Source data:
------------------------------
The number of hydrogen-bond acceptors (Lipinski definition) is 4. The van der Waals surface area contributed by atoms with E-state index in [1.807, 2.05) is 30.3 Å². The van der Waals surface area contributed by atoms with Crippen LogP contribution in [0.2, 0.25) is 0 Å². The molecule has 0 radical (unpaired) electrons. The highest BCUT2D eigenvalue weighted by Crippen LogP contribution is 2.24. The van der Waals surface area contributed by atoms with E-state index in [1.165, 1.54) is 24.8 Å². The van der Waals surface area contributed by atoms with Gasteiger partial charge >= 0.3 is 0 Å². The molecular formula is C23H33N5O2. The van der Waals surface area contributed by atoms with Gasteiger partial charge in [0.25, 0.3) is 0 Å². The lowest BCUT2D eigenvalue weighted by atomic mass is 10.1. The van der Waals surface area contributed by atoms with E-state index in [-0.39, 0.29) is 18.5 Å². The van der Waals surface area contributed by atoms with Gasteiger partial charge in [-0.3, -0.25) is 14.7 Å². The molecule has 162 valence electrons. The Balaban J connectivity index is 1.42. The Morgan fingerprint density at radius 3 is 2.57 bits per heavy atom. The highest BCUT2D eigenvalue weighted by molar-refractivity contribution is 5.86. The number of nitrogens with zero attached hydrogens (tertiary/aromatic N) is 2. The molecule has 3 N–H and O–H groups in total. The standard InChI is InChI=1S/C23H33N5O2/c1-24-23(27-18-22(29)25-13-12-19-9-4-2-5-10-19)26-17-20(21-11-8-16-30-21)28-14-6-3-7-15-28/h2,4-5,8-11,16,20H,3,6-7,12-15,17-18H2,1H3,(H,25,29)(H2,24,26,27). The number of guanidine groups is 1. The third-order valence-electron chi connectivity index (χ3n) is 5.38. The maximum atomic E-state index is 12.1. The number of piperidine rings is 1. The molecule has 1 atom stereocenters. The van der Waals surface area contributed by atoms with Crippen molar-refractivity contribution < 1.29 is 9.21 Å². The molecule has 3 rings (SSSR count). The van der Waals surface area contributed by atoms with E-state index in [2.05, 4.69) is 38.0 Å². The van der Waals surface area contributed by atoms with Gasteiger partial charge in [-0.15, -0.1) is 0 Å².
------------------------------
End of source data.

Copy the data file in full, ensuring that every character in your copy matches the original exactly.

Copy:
The number of hydrogen-bond acceptors (Lipinski definition) is 4. The van der Waals surface area contributed by atoms with E-state index in [1.807, 2.05) is 30.3 Å². The van der Waals surface area contributed by atoms with Crippen LogP contribution in [0.2, 0.25) is 0 Å². The molecule has 0 radical (unpaired) electrons. The highest BCUT2D eigenvalue weighted by Crippen LogP contribution is 2.24. The van der Waals surface area contributed by atoms with E-state index in [1.165, 1.54) is 24.8 Å². The van der Waals surface area contributed by atoms with Gasteiger partial charge >= 0.3 is 0 Å². The molecular formula is C23H33N5O2. The van der Waals surface area contributed by atoms with Gasteiger partial charge in [0.25, 0.3) is 0 Å². The lowest BCUT2D eigenvalue weighted by atomic mass is 10.1. The van der Waals surface area contributed by atoms with E-state index in [-0.39, 0.29) is 18.5 Å². The van der Waals surface area contributed by atoms with Gasteiger partial charge in [-0.3, -0.25) is 14.7 Å². The molecule has 162 valence electrons. The Balaban J connectivity index is 1.42. The Morgan fingerprint density at radius 3 is 2.57 bits per heavy atom. The highest BCUT2D eigenvalue weighted by molar-refractivity contribution is 5.86. The number of nitrogens with zero attached hydrogens (tertiary/aromatic N) is 2. The molecule has 3 N–H and O–H groups in total. The standard InChI is InChI=1S/C23H33N5O2/c1-24-23(27-18-22(29)25-13-12-19-9-4-2-5-10-19)26-17-20(21-11-8-16-30-21)28-14-6-3-7-15-28/h2,4-5,8-11,16,20H,3,6-7,12-15,17-18H2,1H3,(H,25,29)(H2,24,26,27). The number of guanidine groups is 1. The third-order valence-electron chi connectivity index (χ3n) is 5.38. The maximum atomic E-state index is 12.1. The number of piperidine rings is 1. The molecule has 1 atom stereocenters. The van der Waals surface area contributed by atoms with Crippen molar-refractivity contribution < 1.29 is 9.21 Å². The molecule has 3 rings (SSSR count). The van der Waals surface area contributed by atoms with E-state index in [2.05, 4.69) is 38.0 Å². The van der Waals surface area contributed by atoms with Gasteiger partial charge in [-0.15, -0.1) is 0 Å².